- Step 1: Look through pictures Look through pictures, from magazines or family photos, and have the child identify the emotion they perceive -- practice makes perfect.
- TIP: Search online for interactive facial expression games.
- Step 2: Role-play responses Role-play appropriate behavioral responses. Guide and challenge, helping children to figure things out for themselves rather than spoon-feeding them answers.
- Step 3: Teach through experiments Teach short, real-world experiments in which the child uses manners with a stranger by holding a door, greeting someone, or thanking someone for service. Have them report back to you, describing the body language or verbal cues they perceived.
- TIP: Avoid dwelling on the child's inability to read cues or act correctly. Keep it positive and simple to understand.
- Step 4: Ask for information Remind them that it's acceptable to ask if they can't read someone. Rather than misinterpret, feel bad, or react defensively, they should find out if they have failed to interact, help, or respond properly, and correct their behavior.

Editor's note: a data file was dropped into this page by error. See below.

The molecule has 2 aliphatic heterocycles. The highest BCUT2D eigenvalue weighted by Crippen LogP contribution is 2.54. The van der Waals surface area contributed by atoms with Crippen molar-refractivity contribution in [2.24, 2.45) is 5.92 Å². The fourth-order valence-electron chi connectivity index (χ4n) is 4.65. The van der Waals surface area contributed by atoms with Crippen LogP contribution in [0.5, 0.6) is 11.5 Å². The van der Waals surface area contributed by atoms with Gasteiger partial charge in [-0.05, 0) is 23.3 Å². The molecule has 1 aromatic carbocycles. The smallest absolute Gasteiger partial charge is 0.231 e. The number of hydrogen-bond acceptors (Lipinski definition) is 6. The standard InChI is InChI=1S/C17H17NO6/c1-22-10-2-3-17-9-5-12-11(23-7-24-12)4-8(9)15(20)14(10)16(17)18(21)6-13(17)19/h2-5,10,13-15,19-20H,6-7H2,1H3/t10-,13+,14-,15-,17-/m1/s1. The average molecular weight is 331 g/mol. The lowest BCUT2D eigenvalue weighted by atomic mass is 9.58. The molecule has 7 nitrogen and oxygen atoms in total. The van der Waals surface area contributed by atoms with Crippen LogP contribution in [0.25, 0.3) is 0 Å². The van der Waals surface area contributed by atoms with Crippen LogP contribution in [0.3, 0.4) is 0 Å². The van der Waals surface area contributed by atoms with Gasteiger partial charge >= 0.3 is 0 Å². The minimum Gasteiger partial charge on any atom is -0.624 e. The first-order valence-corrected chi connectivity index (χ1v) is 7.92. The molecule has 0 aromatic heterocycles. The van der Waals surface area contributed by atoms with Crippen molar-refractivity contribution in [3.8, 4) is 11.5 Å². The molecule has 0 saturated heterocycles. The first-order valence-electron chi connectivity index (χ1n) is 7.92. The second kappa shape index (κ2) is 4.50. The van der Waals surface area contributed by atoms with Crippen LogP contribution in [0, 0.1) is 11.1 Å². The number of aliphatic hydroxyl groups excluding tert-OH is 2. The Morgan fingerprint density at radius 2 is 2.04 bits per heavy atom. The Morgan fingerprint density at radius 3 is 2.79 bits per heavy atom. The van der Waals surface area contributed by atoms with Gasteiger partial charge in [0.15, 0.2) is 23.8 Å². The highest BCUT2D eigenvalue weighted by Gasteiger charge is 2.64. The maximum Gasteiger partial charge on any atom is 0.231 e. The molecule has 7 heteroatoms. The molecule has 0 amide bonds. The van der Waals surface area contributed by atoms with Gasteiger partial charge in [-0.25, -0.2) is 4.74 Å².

- Step 5: Withdraw when confused Counsel them to get away from any threatening person or situation and decide later if they misread something. Help them sort it out in the safety of the home and discuss new ways to deal with the confusion. It's better safe than sorry.
- Step 6: Use interactive games Encourage and join them in using interactive games and animated avatars to manipulate facial expressions, modulate volume, or experiment with body language as a healthy learning exercise. Talk with them and teach them while they play.
- FACT: A 2008 study suggested that wolves are better than dogs and human babies at responding to human social cues.
You Will Need
- Role-playing exercises
- Interactive games